In a year when child-support collections are down statewide, the team that tracks down deadbeat parents in Carroll County pulled in $503,835 more than in the previous fiscal year.
That called for a pizza party yesterday at the Carroll Department of Social Services, which worked with law enforcement and courts to collect $4.7 million in support for 2,831 children during the past 12 months.
In previous years, this team found a father who had disappeared into the protective folds of the federal victim-witness protection program. Another man it squeezed for several thousand dollars later was convicted of embezzling money from the Central Intelligence Agency.
And yet another parent had spent money on a sex-change operation but fell behind in child support.
"She was a man when she was ordered [to pay child support], but by the time he was taken to court, he was a woman. She was a woman," said Jamie Wehler, supervisor of the child support unit at the Carroll County Department of Social Services.
The increase in collections this year continues Carroll County's aggressive push since 1990 to enforce the laws that require parents to support their children. Carroll social service and law enforcement workers have increased collections by about a half-million dollars a year since then.
Their key is putting children before egos so that the agencies can work together, Ms. Wehler said.
"We're talking about kids putting food on the table. How do you put your own motives above that?" she said.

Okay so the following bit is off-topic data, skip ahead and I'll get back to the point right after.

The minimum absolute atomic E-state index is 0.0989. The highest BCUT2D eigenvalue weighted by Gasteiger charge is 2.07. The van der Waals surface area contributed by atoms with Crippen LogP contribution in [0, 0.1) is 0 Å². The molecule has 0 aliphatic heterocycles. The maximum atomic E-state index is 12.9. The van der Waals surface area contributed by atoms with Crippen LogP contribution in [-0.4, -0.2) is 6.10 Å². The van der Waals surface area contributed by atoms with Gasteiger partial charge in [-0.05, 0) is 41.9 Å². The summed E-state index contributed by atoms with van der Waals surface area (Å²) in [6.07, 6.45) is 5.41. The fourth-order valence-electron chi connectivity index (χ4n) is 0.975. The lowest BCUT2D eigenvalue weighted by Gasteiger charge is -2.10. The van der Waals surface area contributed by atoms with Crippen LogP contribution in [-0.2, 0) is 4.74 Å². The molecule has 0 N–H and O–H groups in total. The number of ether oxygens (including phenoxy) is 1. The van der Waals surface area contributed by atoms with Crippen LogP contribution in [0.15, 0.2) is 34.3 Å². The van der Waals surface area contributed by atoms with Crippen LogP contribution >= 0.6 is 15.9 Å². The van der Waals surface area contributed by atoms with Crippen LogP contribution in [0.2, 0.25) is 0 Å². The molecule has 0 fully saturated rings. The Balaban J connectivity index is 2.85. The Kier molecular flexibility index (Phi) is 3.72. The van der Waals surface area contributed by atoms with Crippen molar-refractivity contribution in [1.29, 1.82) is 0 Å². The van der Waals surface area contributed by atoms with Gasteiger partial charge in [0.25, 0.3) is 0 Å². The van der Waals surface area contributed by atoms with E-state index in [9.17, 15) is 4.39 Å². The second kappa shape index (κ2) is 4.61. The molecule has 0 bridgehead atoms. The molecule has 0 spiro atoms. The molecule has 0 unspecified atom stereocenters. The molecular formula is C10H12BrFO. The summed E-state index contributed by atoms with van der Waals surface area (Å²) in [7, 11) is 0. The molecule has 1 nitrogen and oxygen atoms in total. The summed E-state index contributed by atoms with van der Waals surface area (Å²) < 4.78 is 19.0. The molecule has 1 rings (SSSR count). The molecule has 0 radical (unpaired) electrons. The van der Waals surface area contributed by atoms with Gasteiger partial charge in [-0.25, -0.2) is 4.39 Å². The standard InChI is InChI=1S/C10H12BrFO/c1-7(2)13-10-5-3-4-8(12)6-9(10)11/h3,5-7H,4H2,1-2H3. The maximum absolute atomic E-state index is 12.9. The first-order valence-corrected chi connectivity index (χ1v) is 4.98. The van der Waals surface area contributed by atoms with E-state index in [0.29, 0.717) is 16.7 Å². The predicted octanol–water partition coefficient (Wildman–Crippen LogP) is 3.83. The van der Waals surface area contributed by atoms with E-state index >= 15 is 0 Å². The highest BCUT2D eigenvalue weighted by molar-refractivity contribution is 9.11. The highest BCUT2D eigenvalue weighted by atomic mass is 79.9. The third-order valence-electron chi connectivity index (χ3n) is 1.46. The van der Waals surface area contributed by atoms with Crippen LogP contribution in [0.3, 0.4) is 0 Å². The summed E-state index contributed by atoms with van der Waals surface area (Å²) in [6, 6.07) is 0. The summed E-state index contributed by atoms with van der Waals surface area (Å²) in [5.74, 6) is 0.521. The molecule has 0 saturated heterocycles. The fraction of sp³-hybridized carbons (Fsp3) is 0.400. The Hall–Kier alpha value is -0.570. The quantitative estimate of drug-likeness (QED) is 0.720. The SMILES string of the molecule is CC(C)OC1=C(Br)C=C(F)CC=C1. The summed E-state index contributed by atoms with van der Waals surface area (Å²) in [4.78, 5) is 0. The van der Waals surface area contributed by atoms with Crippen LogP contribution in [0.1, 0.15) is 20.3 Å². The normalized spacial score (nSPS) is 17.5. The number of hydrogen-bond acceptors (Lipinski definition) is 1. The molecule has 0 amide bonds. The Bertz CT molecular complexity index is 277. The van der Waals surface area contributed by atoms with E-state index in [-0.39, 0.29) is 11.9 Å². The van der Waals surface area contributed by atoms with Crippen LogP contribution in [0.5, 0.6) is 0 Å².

The team includes members from the Carroll state's attorney office, the Sheriff's Department and the Carroll Circuit Court.
Social Services offices around the state will help anyone collect court-ordered child support, although they began the collections a way to reduce the cost of Aid to Families With Dependent Children, the state's largest welfare program. Those not receiving public assistance pay a one-time fee of $20.
Of the $4.7 million Carroll collected this year, $716,273 was remitted to the state to make up for welfare payments to the children of deadbeat parents.
While Carroll is collecting more money, statewide collections of child-support payments that will offset welfare costs are expected to be down from last year by as much as $2 million, said Kenneth Rumsey, executive director of the child support enforcement bureau in the Department of Human Resources.
Collections on behalf of parents who don't receive public assistance are up, he said, because those parents are more vocal. They call and write legislators, who then put pressure on local social service offices, Mr. Rumsey said.
The decline in collections has two causes, he said. State budget cuts have left the offices understaffed to deal with increased paperwork now required by the federal government.
Also, counties are changing over to a single computer program and method of collection and reporting, which is slowing the process. Previously, each county had its own way of enforcing child support payments.
With the paperwork and computer delays, Mr. Rumsey said, the cases that get less attention are the ones in which the children are receiving welfare. Those parents don't complain as much about non-support, he said, because the welfare payments make up for it.
"The squeaky wheel gets greased," he said.